Safeguarding political impartiality?
This week the UK Government published new guidance to ‘support’ teachers in tackling sensitive issues in the classroom in a politically impartial way. Read it here.
Some may be puzzled at being urged to promote ‘freedom of speech and protection from violence and criminal activity’, by a Government that has authored a police and crime bill that imposes the greatest curbs on civil liberties in the UK’s recent history. And older members may be bemused at the instruction to avoid expressing homophobic views by a political party that gave us the horrors of Section 28 in the 1980s (which was still in force when I started teaching in the 1990s), but this is at least a reflection of positive change. Other aspects are not so progressive.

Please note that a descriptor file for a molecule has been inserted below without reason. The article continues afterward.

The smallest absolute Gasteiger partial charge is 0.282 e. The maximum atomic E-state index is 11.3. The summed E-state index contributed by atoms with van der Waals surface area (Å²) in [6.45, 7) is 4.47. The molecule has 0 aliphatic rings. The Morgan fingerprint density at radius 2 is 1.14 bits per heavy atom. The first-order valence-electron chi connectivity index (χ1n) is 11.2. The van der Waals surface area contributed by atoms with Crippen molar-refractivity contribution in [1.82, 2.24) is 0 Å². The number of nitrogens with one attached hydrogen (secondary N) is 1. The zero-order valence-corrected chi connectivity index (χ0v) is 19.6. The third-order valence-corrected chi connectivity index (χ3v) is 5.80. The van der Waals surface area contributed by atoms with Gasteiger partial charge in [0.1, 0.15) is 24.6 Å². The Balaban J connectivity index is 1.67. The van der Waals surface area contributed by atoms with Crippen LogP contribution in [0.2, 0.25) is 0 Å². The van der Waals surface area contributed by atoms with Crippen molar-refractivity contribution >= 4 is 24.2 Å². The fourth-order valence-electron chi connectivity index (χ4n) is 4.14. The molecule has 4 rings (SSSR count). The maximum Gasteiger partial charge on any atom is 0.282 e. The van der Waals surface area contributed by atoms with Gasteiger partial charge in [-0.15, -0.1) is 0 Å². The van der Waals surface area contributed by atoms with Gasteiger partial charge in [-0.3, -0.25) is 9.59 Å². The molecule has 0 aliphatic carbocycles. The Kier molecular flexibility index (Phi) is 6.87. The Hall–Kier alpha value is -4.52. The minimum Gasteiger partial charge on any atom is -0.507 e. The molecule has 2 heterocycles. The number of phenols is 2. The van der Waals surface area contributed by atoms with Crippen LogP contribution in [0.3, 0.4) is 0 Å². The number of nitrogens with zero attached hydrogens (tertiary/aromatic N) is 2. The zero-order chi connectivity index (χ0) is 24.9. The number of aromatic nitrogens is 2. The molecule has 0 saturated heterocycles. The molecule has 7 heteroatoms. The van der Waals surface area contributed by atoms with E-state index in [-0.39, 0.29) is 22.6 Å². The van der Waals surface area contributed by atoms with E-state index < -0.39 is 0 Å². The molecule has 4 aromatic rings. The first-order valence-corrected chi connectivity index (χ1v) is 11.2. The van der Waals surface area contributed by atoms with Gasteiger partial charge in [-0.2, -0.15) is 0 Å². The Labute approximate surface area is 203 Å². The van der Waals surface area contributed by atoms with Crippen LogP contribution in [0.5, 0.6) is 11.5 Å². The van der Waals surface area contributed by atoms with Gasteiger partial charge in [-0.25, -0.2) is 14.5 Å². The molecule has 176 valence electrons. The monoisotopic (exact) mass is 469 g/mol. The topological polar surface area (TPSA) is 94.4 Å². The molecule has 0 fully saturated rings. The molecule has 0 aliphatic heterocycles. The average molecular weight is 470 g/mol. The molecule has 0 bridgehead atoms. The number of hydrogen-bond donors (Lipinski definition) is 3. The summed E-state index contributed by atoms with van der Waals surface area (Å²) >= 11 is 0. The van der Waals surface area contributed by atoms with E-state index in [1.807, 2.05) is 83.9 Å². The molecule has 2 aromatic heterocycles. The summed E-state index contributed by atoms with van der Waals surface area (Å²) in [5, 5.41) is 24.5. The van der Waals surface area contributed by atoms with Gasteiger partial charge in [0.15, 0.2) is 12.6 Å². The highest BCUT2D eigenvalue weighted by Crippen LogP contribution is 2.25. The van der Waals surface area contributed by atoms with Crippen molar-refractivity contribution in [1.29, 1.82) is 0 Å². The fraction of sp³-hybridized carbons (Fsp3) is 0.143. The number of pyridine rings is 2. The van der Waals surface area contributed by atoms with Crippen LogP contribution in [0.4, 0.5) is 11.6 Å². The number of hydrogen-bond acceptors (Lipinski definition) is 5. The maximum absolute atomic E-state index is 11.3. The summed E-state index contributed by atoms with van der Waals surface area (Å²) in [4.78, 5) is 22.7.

This guidance purports to provide extra support to safeguard political impartiality in schools. However, we have to ask ourselves: What constitutes an extreme view, biased resource, ‘individual with contested legacy’ or an undesirable external agency?
And, who makes these judgements? Which artists would be on the list of undesirables promoting extreme political views? Hogarth? William Morris? Katie Patterson?
NSEAD raised the alarm when the DFE published their Relationship, Health and Sex Education (RHSE) Curriculum Guidancein September 2020. We warned then that this would be a blueprint for future policy, and our prediction was correct.
Be assured! This guidance is neither impartial nor supportive of any educator who believes that the purpose of education is to better understand ourselves through multiple perspectives and viewpoints.